Archive of Law stories

Oxford Brookes launches brand new Criminology course


The Faculty of Humanities and Social Sciences are pleased to announce the launch of a new undergraduate degree in Criminology.

The course has been designed to tackle fundamental questions behind what makes an act or action a crime and look at how crime can be analysed from both a social and political perspective. It will include topics as diverse as crime and punishment through the ages to Robo-Cops and ASBOs.

The course will be taught from an interdisciplinary perspective spanning the fields of Social Sciences, History and Law and the University’s commitment to research-led teaching will be a prominent feature in this new degree programme.

We are very excited about the launch of this new course. It has been developed in close collaboration with external stakeholders, current students, recent graduates and with advice from expert colleagues in the field.

Richard Huggins, Principal Lecturer, Department of Social Sciences, Oxford Brookes University

Criminological theory expert Richard Huggins, who has over two decades of research expertise around substance use and misuse, homelessness and social inclusion, will act as programme lead for the new course. Speaking about the launch of the new programme he said: “We are very excited about the launch of this new course. It has been developed in close collaboration with external stakeholders, current students, recent graduates and with advice from expert colleagues in the field. The course offers students a varied, interdisciplinary and up-to-date programme in criminology in a global context.”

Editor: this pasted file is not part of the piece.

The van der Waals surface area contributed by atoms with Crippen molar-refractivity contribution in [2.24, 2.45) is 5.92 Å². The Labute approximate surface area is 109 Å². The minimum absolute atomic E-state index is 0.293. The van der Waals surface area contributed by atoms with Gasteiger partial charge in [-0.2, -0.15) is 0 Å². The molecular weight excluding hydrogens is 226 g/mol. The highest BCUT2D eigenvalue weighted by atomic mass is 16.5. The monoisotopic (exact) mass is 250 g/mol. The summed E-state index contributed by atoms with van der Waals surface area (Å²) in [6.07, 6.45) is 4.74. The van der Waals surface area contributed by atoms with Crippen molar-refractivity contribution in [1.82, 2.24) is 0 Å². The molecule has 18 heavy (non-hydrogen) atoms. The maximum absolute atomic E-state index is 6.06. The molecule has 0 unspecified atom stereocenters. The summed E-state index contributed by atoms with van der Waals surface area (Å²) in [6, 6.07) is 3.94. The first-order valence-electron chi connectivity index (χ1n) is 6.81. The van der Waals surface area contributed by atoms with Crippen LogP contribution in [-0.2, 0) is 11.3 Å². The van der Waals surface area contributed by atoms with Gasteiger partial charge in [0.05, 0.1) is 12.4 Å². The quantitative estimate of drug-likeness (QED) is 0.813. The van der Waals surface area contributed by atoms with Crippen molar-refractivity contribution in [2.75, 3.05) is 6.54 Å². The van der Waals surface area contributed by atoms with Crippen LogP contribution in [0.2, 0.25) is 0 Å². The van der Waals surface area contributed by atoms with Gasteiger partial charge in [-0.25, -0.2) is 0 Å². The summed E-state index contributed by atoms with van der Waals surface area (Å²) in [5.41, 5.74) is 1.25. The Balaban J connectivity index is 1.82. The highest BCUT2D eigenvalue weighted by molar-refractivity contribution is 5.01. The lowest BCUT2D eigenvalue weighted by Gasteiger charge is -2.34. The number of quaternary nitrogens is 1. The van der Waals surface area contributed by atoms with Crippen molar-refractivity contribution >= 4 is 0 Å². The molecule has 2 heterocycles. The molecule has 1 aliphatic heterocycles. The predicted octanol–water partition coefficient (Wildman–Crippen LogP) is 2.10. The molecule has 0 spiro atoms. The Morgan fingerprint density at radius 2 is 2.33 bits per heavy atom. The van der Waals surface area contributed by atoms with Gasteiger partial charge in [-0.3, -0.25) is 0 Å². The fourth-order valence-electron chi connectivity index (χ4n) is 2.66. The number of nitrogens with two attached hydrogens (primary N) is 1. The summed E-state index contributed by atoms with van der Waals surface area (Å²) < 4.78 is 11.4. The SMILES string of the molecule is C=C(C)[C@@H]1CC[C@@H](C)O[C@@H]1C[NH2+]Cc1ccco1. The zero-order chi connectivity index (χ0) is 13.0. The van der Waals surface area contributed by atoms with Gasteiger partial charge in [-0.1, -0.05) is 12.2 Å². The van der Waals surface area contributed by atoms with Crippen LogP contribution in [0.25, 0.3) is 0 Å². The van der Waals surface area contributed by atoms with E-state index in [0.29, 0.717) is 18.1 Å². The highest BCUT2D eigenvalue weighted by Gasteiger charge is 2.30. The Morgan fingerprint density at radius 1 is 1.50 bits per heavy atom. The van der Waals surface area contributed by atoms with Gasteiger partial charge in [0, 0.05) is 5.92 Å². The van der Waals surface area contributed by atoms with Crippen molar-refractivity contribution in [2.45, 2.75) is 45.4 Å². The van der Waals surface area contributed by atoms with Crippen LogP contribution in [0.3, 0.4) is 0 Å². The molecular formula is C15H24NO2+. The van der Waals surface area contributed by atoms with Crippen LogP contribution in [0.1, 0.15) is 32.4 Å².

Professor Anne-Marie Kilday, Britain’s only professor of Criminal History, will offer the historical approach to the teaching of criminology. Anne-Marie specialises in the history of violent crimes and has previously been the recipient of a Brookes Union teaching award for her inspirational lecturing style.

The course will also offers some law options for students especially interested in the policies and processes of the criminal justice system.

The course is currently accepting applications for an enrolment date of September 2017. To find out more or to apply please visit the Criminology course entry page.

First Law Summer School is a success


This summer the Oxford Brookes School of Law opened its doors to a cohort of aspiring A-level student lawyers. Both attendance and spirits were high over the course of the week as the students engaged in a range of interactive seminars, including lectures with law staff, practising judges as well as professional lawyers. The summer school also included a trip to the local crown court and police station. Finally, and for many the highlight of the week, was the preparation and staging of a mock trial by the students.

The mock trial took place in the School of Law’s moot court and dealt with a fictional case of burglary. The students had to put in to practice all they had learnt in the previous days. They were split into a prosecution and a defence team and took turns to call witnesses and the defendant to the stand. The magistrates delivered a verdict of guilty, albeit with mitigating circumstances and gave the defendant a 6 month suspended sentence.